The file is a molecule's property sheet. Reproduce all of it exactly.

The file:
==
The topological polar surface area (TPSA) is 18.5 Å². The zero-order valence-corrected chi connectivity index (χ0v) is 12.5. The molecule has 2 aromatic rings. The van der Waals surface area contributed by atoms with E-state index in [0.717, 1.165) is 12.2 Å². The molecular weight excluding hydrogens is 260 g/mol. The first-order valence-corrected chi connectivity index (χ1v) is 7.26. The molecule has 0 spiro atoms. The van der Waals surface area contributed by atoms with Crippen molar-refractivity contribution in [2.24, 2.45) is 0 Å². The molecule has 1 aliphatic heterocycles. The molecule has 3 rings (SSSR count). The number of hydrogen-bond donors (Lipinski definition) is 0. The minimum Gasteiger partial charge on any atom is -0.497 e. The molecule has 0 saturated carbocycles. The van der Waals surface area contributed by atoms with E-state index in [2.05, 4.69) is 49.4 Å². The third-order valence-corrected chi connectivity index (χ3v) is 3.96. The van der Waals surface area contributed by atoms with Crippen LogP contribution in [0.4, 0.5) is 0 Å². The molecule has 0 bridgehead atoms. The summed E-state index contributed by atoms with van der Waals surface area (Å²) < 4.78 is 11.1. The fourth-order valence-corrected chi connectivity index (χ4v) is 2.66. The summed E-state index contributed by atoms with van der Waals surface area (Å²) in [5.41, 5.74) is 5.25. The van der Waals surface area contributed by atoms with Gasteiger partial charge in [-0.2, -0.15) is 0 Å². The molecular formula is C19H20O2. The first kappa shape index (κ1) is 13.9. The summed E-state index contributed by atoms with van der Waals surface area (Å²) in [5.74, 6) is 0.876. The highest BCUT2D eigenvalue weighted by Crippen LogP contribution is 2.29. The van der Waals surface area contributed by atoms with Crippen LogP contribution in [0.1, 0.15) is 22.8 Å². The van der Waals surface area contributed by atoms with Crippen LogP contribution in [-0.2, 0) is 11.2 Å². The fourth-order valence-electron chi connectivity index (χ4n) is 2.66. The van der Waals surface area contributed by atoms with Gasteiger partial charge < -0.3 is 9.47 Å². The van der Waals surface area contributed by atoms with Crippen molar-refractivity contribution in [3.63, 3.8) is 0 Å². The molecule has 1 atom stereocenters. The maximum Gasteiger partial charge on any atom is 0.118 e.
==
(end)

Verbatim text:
The topological polar surface area (TPSA) is 18.5 Å². The zero-order valence-corrected chi connectivity index (χ0v) is 12.5. The molecule has 2 aromatic rings. The van der Waals surface area contributed by atoms with E-state index in [0.717, 1.165) is 12.2 Å². The molecular weight excluding hydrogens is 260 g/mol. The first-order valence-corrected chi connectivity index (χ1v) is 7.26. The molecule has 0 spiro atoms. The van der Waals surface area contributed by atoms with Crippen molar-refractivity contribution in [2.24, 2.45) is 0 Å². The molecule has 1 aliphatic heterocycles. The molecule has 3 rings (SSSR count). The number of hydrogen-bond donors (Lipinski definition) is 0. The minimum Gasteiger partial charge on any atom is -0.497 e. The molecule has 0 saturated carbocycles. The van der Waals surface area contributed by atoms with E-state index in [2.05, 4.69) is 49.4 Å². The third-order valence-corrected chi connectivity index (χ3v) is 3.96. The van der Waals surface area contributed by atoms with Crippen LogP contribution in [0.4, 0.5) is 0 Å². The molecule has 0 bridgehead atoms. The summed E-state index contributed by atoms with van der Waals surface area (Å²) < 4.78 is 11.1. The fourth-order valence-corrected chi connectivity index (χ4v) is 2.66. The summed E-state index contributed by atoms with van der Waals surface area (Å²) in [5.41, 5.74) is 5.25. The van der Waals surface area contributed by atoms with Gasteiger partial charge in [-0.2, -0.15) is 0 Å². The molecular formula is C19H20O2. The first kappa shape index (κ1) is 13.9. The summed E-state index contributed by atoms with van der Waals surface area (Å²) in [5.74, 6) is 0.876. The highest BCUT2D eigenvalue weighted by Crippen LogP contribution is 2.29. The van der Waals surface area contributed by atoms with Crippen LogP contribution in [0.1, 0.15) is 22.8 Å². The van der Waals surface area contributed by atoms with Crippen LogP contribution in [-0.2, 0) is 11.2 Å². The fourth-order valence-electron chi connectivity index (χ4n) is 2.66. The van der Waals surface area contributed by atoms with Gasteiger partial charge < -0.3 is 9.47 Å². The van der Waals surface area contributed by atoms with Crippen molar-refractivity contribution in [3.63, 3.8) is 0 Å². The molecule has 1 atom stereocenters. The maximum Gasteiger partial charge on any atom is 0.118 e.